The Deer and The Eagle

It's raining. Hard. The first rain the province of Groningen has seen in almost three weeks, and it hasn't let up all morning. We've just said goodbye. Each drop of rain seems to provoke the formation of tears that are already in my eyes. I am walking toward the train tracks, resisting the urge to look back. She yells my name, "Jessica!" I turn around and see her, still standing in the rain where we'd just hugged for a solid minute. Her passenger door remains ajar. Arthur is waiting, hands on wheel. She waves a big wave. I blow a big kiss and then seek shelter to avoid the downpour as I wait for my train.

The Monday prior to my Thursday departure from Hop en Grut another WWOOFer arrived. The Belgian beauty entered the house with a bag twice as big as her. I showed her to the room we would be sharing. Mentally I had already sort of checked out of my stay at this farm - curious to see where I would be next, a little drained, and missing home - but Aurore's arrival and the few short days we spent together forced a magical reconnection to the original purpose for my travels and reignited my passion for this work.

Aurore, a recent high school graduate, decided after graduation to spend an entire year WWOOFing before moving on to University. WWOOFing half a year in the Netherlands and the other half in the UK, she hoped to improve with both of her studied foreign languages. My English really threw a wrench into any learning of Dutch through conversation with our hosts for her.

Aurore is long and thin, her skin golden, her hair buzzed, and her hazel eyes most prominent on her doll-like face - Aurore is simply stunning. In the garden, I watched her working - so steady, so peaceful. I've never seen anyone be as one with nature as Aurore. Often while completing tedious, time consuming tasks on the farm it seemed almost as though she privately wished the time would move even more slowly. Watching the woman weed a garden was like nothing I'd ever witnessed. She gave consideration to every single blade of grass that grew out of place and every last root that should be pulled with pleasure. In the end, the bed she worked was perfection - the cleanest bed of soil that has ever existed in a chemical free garden. I learned so much from her about moving at nature's pace, not my own. The lesson has proven priceless since.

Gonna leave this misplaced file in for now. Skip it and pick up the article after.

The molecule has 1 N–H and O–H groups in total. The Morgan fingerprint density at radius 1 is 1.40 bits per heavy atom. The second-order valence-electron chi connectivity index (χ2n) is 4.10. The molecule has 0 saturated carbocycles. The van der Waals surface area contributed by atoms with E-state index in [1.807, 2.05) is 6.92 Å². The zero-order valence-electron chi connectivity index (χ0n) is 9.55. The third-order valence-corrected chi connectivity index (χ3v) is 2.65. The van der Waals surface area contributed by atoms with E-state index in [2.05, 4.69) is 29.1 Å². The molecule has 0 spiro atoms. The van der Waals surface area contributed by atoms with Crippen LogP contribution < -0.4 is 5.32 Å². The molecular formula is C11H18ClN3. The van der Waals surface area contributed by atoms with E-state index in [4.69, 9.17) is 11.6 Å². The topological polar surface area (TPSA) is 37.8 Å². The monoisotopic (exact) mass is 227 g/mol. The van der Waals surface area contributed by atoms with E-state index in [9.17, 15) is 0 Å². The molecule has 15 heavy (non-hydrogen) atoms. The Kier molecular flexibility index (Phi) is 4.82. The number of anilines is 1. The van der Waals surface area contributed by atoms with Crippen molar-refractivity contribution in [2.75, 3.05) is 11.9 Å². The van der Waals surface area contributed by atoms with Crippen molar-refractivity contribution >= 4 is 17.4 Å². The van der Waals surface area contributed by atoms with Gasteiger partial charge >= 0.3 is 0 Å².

Aurore usually works and seems most comfortable in silence, but one day we were especially chatty in the garden when she shared that as a young girl in girl scouts an animal was chosen by the group to represent her. She had been deemed The Monkey. I told her I didn't see her as a monkey at all; she was too elegant to be a monkey. We kept working and she became quiet again. Then she laughed for the first time in my company. I asked, "Is that funny?" She replied, "No, but no one has ever called me that before...elegant." It was easy to forget in her presence, but I saw Aurore in that moment more clearly as a very young woman who had not yet discovered how strikingly beautiful and surprisingly wise she was or what kind of power that holds in this world. Even though I knew her young age before, she had seemed so much older. It had been so obvious that she knew something about life and how the world worked that others - myself included - hadn't figured out yet.

Later I told her I thought her personality would more closely be matched to a deer - elegant, soft, peaceful, calm in nature, curious and quiet. She told me that I was an eagle because the eagle can fly high and strong and see all of the land, see many more things than other animals, just as I could see more of people's insides than most.

At the end of another day, walking back from the garden to the house after a long afternoon of work, I admired her deep golden color and I said to Aurore, "You are so tan." She looked at me with a long face and said, "Yes, I know. It's sort of a problem." I was confused but quickly discovered that Aurore, with excellent but not perfect English, had mistaken the word "tan" for the word "thin."

That night, in our room before bed, she clarified the mix up. Just one year prior Aurore had spent 6 months in a clinic to gain weight. She had been battling Anorexia since she was a young teen. She was concerned now of a relapse. When she told me, her giant eyes welled with tears and it was impossible to not follow her lead. In this moment I thought so much about how just looking at someone can never reveal all. Without her confession, I would have never known the hurt she was carrying with her. With tears not falling but gathering in her eyes, impairing her vision, her face struggling to resist further indulgence in emotion, she had revealed all to me.

The morning I left Hop en Grut I shared an early, laughter filled breakfast with Arthur, Benedetta, and Aurore. I was sure to let a few scraps fall to the floor for the pups Hibbe and Alicia. After breakfast I spent a few minutes with each of the 5 cats I'd grown to adore - Chocolat, Apple, Tomato, Koa, and Mouse. I walked out into the meadow to bid farewell to a few of my favorite sheep as well. Before leaving for the train station I wrote a note to Aurore and placed it on her shelf in our shared room:

Dearest Deer,
I'm so happy we were at the same place at the same time. I've never known anyone who understood nature the way you do. Please remember to nourish your body in the same way you nourish the soil and remember just as the garden needs maintenance, so does your mind. If you don't nourish and maintain a garden, nothing will grow. The same is true of you, Aurore. Treat yourself as you treat the earth and you will be fine.
Safe travels,